Sunday, at Edwards Marquee’s screening of Astro Boy, geek dads brought their children to have their hair styled in the inexplicable dual spikes of the 60 year-old anime icon. Hairdressers were contracted by the studio reps to perform this hilarious task. Once inside, adults fell into two categories and children into one. Some adults were enraptured by the modernist retelling of the Pinocchio fable for the 1960’s Japanese nostalgia trip. Other adults recognized a familiar dramatic arc in the story of the boy robot created in the image of a mad scientist’s dead son. In fact, it was the sheer ambition of the story that carried my interest for all of the film’s 94 minutes. The dozens of children in the theater found sporadic humor that I didn’t recognize, and they laughed out loud as the filmmakers wove concurrent story lines: one appealing to adults and one appealing to children. The children even laughed as a joke in their storyline coincided with the film's emotional climax, so I don’t know if the children and I saw the movie in the same way at all.
And I don’t know if Japan's favorite anime films can find enough crossover audience to continue to interest us in their particular weirdness. But Astro Boy is opening in over 3,000 theaters, and judging by the promotional t-shirts being handed out at the press screening, the studio wants to make these relatively low budget features into the newest animation phenomenon. If you’re already a fan of anime or manga or if your kids are susceptible to the considerable promotional campaign, then Astro Boy is a must-see. If you demand the grandiosity associated with modern American studios animated features, then the difference in the style of animation here may distract you. While some of the actors blend their voicework well with the characters, injecting Nicolas Cage was distracting. In fact, despite the long list of big name western actors, this does not come across as a full service wide release animated feature. Some things just don’t translate, and it turns out that merely Americanizing a Japanese animated feature is one of them.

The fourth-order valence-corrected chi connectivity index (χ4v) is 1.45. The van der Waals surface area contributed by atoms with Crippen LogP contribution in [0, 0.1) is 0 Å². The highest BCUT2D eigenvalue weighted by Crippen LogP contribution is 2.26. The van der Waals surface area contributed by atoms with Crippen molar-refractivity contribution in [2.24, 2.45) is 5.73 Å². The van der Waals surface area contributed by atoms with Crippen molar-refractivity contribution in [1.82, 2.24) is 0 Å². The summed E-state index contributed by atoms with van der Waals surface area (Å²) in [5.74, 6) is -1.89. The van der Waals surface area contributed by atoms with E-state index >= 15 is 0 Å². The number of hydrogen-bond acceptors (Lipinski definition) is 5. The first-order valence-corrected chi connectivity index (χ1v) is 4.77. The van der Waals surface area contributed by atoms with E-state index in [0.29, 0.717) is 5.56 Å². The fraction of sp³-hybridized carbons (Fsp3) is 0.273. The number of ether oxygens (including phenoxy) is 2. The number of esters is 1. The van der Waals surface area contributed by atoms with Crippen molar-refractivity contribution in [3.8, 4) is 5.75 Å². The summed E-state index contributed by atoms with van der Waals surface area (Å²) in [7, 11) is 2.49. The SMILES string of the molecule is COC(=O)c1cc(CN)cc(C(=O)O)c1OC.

There is a certain cultural literacy in Pixar movies that allows adults to sit through it enjoying it on the level of both Bugs Bunny and The Daily Show, while the youngest among us participate on other equal, but different, levels. The rhythm of the pratfalls and the comic reference points to cultural touchstones bonds us to the material. Much of the physical movement of the animated characters is informed by a visual vocabulary we all share, and it comes in a straight line from the earliest Disney/WB ‘toons, through Hanna Barbera into the recent renaissance of Pixar. There is a warm feeling of coming home to an animated feature, and for all its intent and all the rounding of corners (and eyes), Astro Boy remains foreign in every way.
This is a tough sell for the uninitiated, but a must-see for open minded children and avid fans of Japanese animation.
Astro Boy opens wide on Friday, October 23
Produced by Cecil Kramer, Ken Tsumura, Paul Wang, Francis Kao and Maryann Garger for Summit Entertrainment and Imagi Studios
Starring Freddie Highmore, Nicolas Cage, Charlize Theron, Kristen Bell, Donald Sutherland, Bill Nighy, Eugene Levy, Nathan Lane, and Samuel L. Jackson
Directed by David Bowers
Written by Timothy Hyde Harris and David Bowers
Based on the manga by Tezuka Osamu
Rated PG for animated violence, Running Time 94 minutes
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